Narrator: Thomas Hart Benton, one of the most influential artists of his time, was inspired by the Mexican muralists to paint American history on a grand scale.
Erika Doss: So in the American Historical Epic Benton is trying to provide a picture of American history from below rather than above, sort of a people’s history, a grassroots history of America—warts and all.
Narrator: Erika Doss is a professor of American Studies at the University of Notre Dame.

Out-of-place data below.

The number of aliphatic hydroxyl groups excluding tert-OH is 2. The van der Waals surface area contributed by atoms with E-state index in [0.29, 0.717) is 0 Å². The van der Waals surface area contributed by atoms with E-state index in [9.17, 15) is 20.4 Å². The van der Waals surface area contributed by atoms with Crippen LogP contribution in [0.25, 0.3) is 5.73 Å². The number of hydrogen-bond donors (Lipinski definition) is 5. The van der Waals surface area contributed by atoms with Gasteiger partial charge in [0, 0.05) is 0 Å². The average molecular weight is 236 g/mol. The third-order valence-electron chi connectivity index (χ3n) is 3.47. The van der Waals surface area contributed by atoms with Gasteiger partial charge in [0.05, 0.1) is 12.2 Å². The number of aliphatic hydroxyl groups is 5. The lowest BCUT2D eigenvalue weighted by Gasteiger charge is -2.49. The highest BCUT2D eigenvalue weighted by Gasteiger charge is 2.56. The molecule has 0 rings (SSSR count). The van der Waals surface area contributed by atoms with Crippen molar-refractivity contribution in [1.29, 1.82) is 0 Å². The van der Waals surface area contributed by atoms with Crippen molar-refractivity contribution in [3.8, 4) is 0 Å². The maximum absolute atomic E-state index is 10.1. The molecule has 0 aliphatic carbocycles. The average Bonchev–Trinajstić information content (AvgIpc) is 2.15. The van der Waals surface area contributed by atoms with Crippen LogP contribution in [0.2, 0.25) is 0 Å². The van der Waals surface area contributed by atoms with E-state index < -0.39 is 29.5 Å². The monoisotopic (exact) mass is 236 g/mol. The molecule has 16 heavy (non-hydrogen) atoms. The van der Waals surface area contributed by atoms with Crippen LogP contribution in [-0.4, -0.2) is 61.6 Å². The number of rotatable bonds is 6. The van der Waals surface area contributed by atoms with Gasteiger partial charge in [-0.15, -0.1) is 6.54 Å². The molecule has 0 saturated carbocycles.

Erika Doss: We see everything from war and violence, and we also see a lot of conflict between European settlers and Native Americans. We see scenes of slavery, we see scenes of slavers. Benton doesn’t hold anything back in terms of the early aggression and violence he felt characterized the making of America.
All of Benton’s figures are wiry and stretched out, sort of like plastic figurines, like a Ken Doll or a Barbie Doll. None of them are realistic or naturalistic in that regard, and what he’s trying to do is show agency or energy and physical action in the making of America.
Narrator: In some cases, particularly with his depictions of African Americans and Native Americans, Benton’s efforts to create archetypes that could function on an epic scale resulted in exaggerated, stereotyped figures.